Health system uses mHealth to sustain dialogue with patients, reduce readmissions

A San Diego-based health system is using a mobile coaching program to keep patients from being readmitted to the hospital.

At Sharp HealthCare's Sharp Rees-Stealy Medical Group, the text-messaging solution helps keep patients engaged with their care long after a hospital stay.

The use of text messaging with nurses allows them to more easily sustain a dialogue with patients during the health system's 30-day post-discharge program, Janet Appel, R.N., Sharp Rees-Stealy's director of population health management, says in an announcement.

"[This program] lets us have a sustained dialogue with patients to provide important guidance and tools to help them through the recovery process. It also allows us to be there as a trusted resource when and where they need it if they encounter setbacks along the way," Appel says.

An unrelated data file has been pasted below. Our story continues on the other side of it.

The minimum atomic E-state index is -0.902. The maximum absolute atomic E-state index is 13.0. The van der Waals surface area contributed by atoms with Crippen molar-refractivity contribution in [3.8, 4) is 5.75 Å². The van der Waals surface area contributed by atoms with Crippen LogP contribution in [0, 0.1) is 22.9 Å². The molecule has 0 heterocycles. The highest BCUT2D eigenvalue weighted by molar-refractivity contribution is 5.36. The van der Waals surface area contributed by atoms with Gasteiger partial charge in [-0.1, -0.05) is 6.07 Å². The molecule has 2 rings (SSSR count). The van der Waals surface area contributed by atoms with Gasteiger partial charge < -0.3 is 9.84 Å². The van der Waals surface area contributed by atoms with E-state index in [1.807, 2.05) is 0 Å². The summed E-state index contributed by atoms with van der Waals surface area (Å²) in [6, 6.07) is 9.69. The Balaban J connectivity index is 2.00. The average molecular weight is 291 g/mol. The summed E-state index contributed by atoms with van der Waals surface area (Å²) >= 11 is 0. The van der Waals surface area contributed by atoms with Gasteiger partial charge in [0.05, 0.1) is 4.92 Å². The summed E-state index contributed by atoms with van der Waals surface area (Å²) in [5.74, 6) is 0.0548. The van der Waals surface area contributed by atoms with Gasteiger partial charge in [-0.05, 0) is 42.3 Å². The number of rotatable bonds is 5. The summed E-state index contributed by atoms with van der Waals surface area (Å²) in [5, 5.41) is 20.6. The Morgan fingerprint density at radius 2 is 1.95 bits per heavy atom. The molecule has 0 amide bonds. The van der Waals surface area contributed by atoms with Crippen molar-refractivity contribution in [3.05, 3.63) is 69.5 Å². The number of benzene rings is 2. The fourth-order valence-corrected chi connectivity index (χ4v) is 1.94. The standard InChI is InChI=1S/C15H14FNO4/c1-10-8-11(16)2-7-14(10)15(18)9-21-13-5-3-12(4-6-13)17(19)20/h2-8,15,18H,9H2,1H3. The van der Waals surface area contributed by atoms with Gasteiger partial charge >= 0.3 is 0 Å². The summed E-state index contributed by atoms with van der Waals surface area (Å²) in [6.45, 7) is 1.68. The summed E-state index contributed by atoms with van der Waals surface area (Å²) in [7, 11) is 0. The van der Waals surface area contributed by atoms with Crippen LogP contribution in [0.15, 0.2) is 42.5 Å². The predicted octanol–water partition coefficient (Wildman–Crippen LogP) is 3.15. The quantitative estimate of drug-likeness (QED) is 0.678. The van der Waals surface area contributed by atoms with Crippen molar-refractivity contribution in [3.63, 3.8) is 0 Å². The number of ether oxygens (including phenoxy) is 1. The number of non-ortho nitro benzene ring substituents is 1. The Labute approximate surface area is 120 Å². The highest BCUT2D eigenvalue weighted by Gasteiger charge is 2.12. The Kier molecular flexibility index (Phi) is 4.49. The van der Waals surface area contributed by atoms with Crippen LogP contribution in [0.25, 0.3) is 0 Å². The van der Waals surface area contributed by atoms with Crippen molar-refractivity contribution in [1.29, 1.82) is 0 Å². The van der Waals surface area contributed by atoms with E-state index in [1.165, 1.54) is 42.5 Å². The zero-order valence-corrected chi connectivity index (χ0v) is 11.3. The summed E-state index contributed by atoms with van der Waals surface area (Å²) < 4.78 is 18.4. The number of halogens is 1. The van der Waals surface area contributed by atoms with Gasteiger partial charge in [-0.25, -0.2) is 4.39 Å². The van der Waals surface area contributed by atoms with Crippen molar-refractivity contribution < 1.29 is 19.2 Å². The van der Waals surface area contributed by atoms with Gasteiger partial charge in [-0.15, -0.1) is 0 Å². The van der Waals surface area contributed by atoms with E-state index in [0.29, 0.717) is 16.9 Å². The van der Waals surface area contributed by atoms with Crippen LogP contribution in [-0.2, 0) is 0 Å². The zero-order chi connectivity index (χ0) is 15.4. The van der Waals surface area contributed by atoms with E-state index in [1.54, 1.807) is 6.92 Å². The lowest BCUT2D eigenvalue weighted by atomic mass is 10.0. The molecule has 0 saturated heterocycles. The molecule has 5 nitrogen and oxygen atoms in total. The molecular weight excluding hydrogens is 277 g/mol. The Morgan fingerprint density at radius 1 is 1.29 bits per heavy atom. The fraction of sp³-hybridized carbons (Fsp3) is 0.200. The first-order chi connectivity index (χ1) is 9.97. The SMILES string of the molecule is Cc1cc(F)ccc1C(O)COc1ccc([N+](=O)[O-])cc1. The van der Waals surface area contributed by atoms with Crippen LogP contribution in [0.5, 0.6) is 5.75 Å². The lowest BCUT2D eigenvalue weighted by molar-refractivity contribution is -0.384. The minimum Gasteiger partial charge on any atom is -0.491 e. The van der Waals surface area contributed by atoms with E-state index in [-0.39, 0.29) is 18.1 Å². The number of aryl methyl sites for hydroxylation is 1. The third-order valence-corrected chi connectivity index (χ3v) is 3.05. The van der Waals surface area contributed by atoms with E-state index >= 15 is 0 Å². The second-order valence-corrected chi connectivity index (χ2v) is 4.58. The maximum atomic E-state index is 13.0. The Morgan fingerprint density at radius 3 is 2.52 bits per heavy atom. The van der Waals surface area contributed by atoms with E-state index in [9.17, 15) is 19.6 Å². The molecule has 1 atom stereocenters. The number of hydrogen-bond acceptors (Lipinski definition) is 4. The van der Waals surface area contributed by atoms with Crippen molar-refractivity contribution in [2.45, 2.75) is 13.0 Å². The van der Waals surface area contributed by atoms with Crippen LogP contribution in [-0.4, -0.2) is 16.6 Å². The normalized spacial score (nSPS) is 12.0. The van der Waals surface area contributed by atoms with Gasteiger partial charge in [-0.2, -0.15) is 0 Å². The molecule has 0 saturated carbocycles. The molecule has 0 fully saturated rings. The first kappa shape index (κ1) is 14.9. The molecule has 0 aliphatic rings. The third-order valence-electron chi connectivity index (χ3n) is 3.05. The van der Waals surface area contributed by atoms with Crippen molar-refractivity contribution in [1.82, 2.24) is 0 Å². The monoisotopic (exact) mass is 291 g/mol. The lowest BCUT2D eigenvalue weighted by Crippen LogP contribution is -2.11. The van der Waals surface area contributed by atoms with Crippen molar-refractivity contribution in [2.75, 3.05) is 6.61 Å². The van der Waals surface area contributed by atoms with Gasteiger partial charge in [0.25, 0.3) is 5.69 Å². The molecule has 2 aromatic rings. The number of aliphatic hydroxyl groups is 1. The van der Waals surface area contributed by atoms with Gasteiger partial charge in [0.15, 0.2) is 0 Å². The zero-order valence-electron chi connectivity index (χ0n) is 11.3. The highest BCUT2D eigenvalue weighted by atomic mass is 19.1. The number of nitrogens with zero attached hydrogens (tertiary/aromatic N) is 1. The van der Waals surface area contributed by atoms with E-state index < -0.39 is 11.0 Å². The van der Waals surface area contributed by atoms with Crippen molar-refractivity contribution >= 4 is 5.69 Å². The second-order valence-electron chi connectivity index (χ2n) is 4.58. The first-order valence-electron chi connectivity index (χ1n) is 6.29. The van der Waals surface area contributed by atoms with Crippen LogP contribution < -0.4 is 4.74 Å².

The program sends daily, scheduled text messages to patients with instructions on discharge processes and care management. Texts can also encourage the user to take their meds, create follow-up appointments and live a healthy lifestyle.

Many providers turn to health technology to reduce readmissions.

For example, Cleveland Clinic is using analytics to keep patients out of the hospital and to assess their risk for readmissions if they are admitted, Anthony Warmuth, administrative director of quality and patient safety at Cleveland Clinic, previously told FierceHealthT. An outcomes review tool comes into play when a patient is readmitted, allowing employees to review the case closely.

In addition, Penn Medicine is using an app and a tablet to cut readmission rates for heart failure patients in its Penn Care at Home program.

To learn more:
- here's the announcement

Suggested Articles

The newly launched Center for Connected Health will be largest telehealth hub in the Philadelphia region, according to Penn Medicine.

The FDA commissioner wants to use additional funding under Trump's budget to advance digital health initiatives and integrate real-world data.

The FDA's approval of an app that uses AI to notify specialists of a potential stroke offers new possibilities for triage software that uses CDS.